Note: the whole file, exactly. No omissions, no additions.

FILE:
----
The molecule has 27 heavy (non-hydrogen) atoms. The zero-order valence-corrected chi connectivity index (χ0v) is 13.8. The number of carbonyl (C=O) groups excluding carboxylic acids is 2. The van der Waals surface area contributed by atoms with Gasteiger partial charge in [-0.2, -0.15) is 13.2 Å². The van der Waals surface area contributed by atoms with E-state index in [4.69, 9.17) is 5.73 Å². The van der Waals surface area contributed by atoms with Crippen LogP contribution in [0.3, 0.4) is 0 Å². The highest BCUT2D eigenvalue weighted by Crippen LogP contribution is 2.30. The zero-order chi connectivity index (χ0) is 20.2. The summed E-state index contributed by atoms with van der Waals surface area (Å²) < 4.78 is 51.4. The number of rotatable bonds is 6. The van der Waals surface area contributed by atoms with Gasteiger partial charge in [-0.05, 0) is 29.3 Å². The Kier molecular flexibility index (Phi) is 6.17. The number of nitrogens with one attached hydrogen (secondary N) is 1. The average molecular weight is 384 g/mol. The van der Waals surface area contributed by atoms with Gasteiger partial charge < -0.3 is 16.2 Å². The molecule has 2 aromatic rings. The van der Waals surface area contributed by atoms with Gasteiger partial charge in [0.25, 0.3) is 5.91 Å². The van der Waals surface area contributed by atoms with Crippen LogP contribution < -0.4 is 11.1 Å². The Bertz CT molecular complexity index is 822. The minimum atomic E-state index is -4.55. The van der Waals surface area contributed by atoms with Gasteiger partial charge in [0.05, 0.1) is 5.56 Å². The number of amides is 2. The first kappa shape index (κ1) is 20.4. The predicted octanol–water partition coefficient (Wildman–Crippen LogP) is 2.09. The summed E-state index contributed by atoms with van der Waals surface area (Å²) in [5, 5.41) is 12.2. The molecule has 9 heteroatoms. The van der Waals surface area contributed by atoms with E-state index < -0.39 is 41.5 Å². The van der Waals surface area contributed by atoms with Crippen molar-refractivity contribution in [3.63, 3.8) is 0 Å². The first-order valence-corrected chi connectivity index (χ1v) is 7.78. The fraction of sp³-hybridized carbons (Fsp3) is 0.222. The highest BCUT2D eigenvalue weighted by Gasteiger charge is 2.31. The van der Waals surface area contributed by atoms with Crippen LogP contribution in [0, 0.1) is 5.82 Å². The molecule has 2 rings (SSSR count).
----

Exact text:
The molecule has 27 heavy (non-hydrogen) atoms. The zero-order valence-corrected chi connectivity index (χ0v) is 13.8. The number of carbonyl (C=O) groups excluding carboxylic acids is 2. The van der Waals surface area contributed by atoms with Gasteiger partial charge in [-0.2, -0.15) is 13.2 Å². The van der Waals surface area contributed by atoms with E-state index in [4.69, 9.17) is 5.73 Å². The van der Waals surface area contributed by atoms with Crippen LogP contribution in [0.3, 0.4) is 0 Å². The highest BCUT2D eigenvalue weighted by Crippen LogP contribution is 2.30. The zero-order chi connectivity index (χ0) is 20.2. The summed E-state index contributed by atoms with van der Waals surface area (Å²) < 4.78 is 51.4. The number of rotatable bonds is 6. The van der Waals surface area contributed by atoms with Gasteiger partial charge in [-0.05, 0) is 29.3 Å². The Kier molecular flexibility index (Phi) is 6.17. The number of nitrogens with one attached hydrogen (secondary N) is 1. The average molecular weight is 384 g/mol. The van der Waals surface area contributed by atoms with Gasteiger partial charge < -0.3 is 16.2 Å². The molecule has 2 aromatic rings. The van der Waals surface area contributed by atoms with Gasteiger partial charge in [0.25, 0.3) is 5.91 Å². The van der Waals surface area contributed by atoms with Crippen LogP contribution < -0.4 is 11.1 Å². The Bertz CT molecular complexity index is 822. The minimum atomic E-state index is -4.55. The van der Waals surface area contributed by atoms with Gasteiger partial charge in [0.05, 0.1) is 5.56 Å². The number of amides is 2. The first kappa shape index (κ1) is 20.4. The predicted octanol–water partition coefficient (Wildman–Crippen LogP) is 2.09. The summed E-state index contributed by atoms with van der Waals surface area (Å²) in [5, 5.41) is 12.2. The molecule has 9 heteroatoms. The van der Waals surface area contributed by atoms with E-state index < -0.39 is 41.5 Å². The van der Waals surface area contributed by atoms with Crippen molar-refractivity contribution in [3.63, 3.8) is 0 Å². The first-order valence-corrected chi connectivity index (χ1v) is 7.78. The fraction of sp³-hybridized carbons (Fsp3) is 0.222. The highest BCUT2D eigenvalue weighted by Gasteiger charge is 2.31. The van der Waals surface area contributed by atoms with Crippen LogP contribution in [0, 0.1) is 5.82 Å². The molecule has 2 rings (SSSR count).